Wonderstruck seems a retreat from some of Haynes’ established themes, in that it’s not set in the fifties and, as a PG-rated, child-oriented adventure film, instead pursues the marvelous and the wondrous. In a Q&A following an early showing of the film in Hollywood, Haynes confirmed it was precisely this difference from his previous work that drew him to the material.
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The overwhelming cascade of revelations this week regarding sexual coercion in Hollywood has some moviegoers asking if their habit is akin to blood diamonds. Are movies, finally, just endless regressive fantasies of weaponry and porn-style happy endings? So Todd Haynes’ Wonderstruck, with its simultaneous innocence and virtuosity, arrives like a breeze on a scorching late-empire afternoon.
Wonderstruck is adapted from the novel by writer-illustrator Brian Selznick, the same source for the visually splendid Martin Scorsese film Hugo. Wonderstruck provides its director a momentary vacation from his usual thematic preoccupations (yes, this is family friendly) while allowing his love of movie form to shine.
For anyone halfway conversant with contemporary film, the name Todd Haynes summons a clutch of associations, among them flawless craftsmanship; extreme immersion in certain historical periods, mainly American; melodrama; rock ’n’ roll; reverence for cinematic narrative traditions along with a taste for testing and expanding those narratives by introducing queer sexuality. Wonderstruck seems a retreat from some of these established themes, in that it’s not set in the fifties and, as a PG-rated, child-oriented adventure film, instead pursues the marvelous and the wondrous. In a Q&A following an early showing of the film in Hollywood, Haynes confirmed it was precisely this difference from his previous work that drew him to the material. Landing as it does in this Autumn of the Patriarch (cross fingers, knock wood), the film strikes this viewer as a welcome respite, and furthermore, a film you can bring your child to without feeling like you are financing a letch sacrificing a virgin.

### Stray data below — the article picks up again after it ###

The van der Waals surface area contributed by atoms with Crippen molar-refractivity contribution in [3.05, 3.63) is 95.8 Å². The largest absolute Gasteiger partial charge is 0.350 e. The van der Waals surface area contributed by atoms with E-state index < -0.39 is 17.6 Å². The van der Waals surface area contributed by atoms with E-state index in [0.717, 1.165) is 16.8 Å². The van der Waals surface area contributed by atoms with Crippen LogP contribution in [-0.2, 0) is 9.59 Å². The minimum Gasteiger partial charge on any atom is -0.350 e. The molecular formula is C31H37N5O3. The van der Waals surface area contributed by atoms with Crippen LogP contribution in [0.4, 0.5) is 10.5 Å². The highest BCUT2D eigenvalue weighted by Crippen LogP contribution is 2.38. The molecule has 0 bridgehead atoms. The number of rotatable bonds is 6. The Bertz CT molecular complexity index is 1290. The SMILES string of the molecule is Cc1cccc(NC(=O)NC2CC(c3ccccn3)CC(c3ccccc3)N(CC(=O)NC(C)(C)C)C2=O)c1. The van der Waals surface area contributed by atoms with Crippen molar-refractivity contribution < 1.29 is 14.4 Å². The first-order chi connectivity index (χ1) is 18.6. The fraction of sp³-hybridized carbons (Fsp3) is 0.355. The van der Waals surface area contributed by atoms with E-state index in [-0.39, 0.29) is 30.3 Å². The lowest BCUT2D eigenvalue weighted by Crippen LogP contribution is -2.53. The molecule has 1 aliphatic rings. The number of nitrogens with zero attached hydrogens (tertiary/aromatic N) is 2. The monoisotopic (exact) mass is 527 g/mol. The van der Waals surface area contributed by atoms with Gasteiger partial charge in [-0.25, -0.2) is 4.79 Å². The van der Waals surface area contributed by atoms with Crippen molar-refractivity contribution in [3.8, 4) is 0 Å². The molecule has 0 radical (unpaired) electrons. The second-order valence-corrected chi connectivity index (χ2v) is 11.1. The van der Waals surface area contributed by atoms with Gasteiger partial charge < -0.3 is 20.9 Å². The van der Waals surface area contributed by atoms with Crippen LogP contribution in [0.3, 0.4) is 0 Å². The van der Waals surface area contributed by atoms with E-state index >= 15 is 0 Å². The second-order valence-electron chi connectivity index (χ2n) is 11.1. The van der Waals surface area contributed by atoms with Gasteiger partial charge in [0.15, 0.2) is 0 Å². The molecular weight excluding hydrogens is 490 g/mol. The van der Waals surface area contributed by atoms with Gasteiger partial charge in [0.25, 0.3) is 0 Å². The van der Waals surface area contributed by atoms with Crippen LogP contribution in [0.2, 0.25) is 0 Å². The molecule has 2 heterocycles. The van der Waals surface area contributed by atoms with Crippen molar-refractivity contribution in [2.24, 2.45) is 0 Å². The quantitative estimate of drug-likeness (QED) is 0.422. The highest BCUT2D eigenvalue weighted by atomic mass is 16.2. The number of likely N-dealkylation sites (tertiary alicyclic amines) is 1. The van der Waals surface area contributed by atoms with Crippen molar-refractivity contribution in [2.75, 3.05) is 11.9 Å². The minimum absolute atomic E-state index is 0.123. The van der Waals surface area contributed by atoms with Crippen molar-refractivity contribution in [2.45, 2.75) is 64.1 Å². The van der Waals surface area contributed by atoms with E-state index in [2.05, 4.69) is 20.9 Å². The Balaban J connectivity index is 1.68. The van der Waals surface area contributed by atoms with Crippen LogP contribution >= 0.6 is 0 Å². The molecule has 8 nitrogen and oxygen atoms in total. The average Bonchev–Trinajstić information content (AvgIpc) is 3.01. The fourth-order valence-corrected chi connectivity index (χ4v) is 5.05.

The stultifying atmosphere of 1950s upper-middle-class white America, developed in such rich if suffocating detail in Haynes’ signature Far From Heaven (2002) and Carol, are gone, replaced by not one but two lost eras: the seventies and the twenties. The seventies has long fascinated Haynes. In fact one could argue that the seventies, which witnessed the birth of gay and feminist and black power, in some sense paradoxically create the fifties of Haynes films. The glittering musical cosmonaut David Bowie somehow tunnels to a newly burnished Patricia Highsmith, no longer pulp fiction but the stuff of movie art. In the work of Haynes, not only does the past create the future, but, somehow, magically, the future breaks open our understanding of the past.
Wonderstruck concerns a twelve-year-old boy Ben (Oakes Fegley) growing up with a single mother (Michelle Williams) in the remote Midwestern town of Gunflint Lake, Michigan. After his mother’s abrupt death in a car crash, Ben sets off for New York City, following a vaporous trail he believes may lead to his unknown father. Meanwhile, a story set fifty years earlier concerning a deaf girl named Rose (played by deaf actress Millicent Simmonds) unfolds simultaneously and in mysterious relation to that of Ben.
One of the wonders of the film lies in its employment of music and, to a remarkable degree, silence. Both stories concern deaf children who, for different reasons, are not familiar with sign language. Therefore they must communicate through writing on paper, a seamless incorporation of silent film conventions. Since neither Ben nor Rose knows sign language, they must frequently write to communicate, weaving the silent film convention of written dialogue into the film. And Rose herself is obsessed with silent films, and her own segments of the film are shot in black and white with no sound except the accompanying music, like the live organ accompaniment to an early “moving picture.”
For children of the seventies (parents of the intended audience?), there is something especially poignant in hearing the jaunty, hypnotic tunes of our childhood as we dive into a series of street re-creations of the fashions of the era. David Bowie’s “Space Oddity” is a recurrent motif, occasionally reworked as a children’s ditty, and carries a powerful charge in what can only be called the post-Ziggy Stardust period (now). This is child’s play, in some sense, but of a very serious kind. Much of the film’s main action revolves around museums, treated not as a dusty mausoleums but a place of discovery and wonder.
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Note: All images courtesy of Amazon Studios.